Re: [PATCH 0/3] Volatile Ranges (v11)

From: Dave Hansen
Date: Wed Mar 19 2014 - 20:39:02 EST

On 03/18/2014 05:24 AM, Michal Hocko wrote:
> On Fri 14-03-14 11:33:30, John Stultz wrote:
> [...]
>> Volatile ranges provides a method for userland to inform the kernel that
>> a range of memory is safe to discard (ie: can be regenerated) but
>> userspace may want to try access it in the future. It can be thought of
>> as similar to MADV_DONTNEED, but that the actual freeing of the memory
>> is delayed and only done under memory pressure, and the user can try to
>> cancel the action and be able to quickly access any unpurged pages. The
>> idea originated from Android's ashmem, but I've since learned that other
>> OSes provide similar functionality.
> Maybe I have missed something (I've only glanced through the patches)
> but it seems that marking a range volatile doesn't alter neither
> reference bits nor position in the LRU. I thought that a volatile page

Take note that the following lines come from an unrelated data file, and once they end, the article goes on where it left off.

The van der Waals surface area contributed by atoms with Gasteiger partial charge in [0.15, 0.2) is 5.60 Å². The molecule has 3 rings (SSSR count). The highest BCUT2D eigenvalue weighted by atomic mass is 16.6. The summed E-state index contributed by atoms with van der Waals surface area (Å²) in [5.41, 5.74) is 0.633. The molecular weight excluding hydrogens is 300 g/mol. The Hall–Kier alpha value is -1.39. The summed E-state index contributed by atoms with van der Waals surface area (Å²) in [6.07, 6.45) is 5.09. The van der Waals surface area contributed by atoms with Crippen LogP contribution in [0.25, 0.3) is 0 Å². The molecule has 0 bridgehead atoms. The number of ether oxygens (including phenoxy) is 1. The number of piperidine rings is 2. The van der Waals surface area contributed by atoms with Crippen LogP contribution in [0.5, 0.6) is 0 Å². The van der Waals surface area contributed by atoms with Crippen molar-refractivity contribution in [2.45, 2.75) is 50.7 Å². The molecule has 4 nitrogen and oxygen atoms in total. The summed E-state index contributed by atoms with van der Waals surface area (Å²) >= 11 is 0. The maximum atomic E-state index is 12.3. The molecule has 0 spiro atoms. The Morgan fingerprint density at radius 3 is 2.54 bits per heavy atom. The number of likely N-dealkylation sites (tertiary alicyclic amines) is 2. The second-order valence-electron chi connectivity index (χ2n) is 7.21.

> would be moved to the end of inactive LRU with the reference bit
> dropped. Or is this expectation wrong and volatility is not supposed to
> touch page aging?

I'm not really convinced it should alter the aging. Things could
potentially go in and out of volatile state frequently, and requiring
aging means we've got to go after them page-by-page or pte-by-pte at
best. That doesn't seem like something we want to do in a path we want
to be fast.

Why not just let normal page aging deal with them? It seems to me like
like trying to infer intended lru position from volatility is the wrong
thing. It's quite possible we'd have two pages in the same range that
we want in completely different parts of the LRU. Maybe the structure
has a hot page and a cold one, and we would ideally want the cold one
swapped out and not the hot one.

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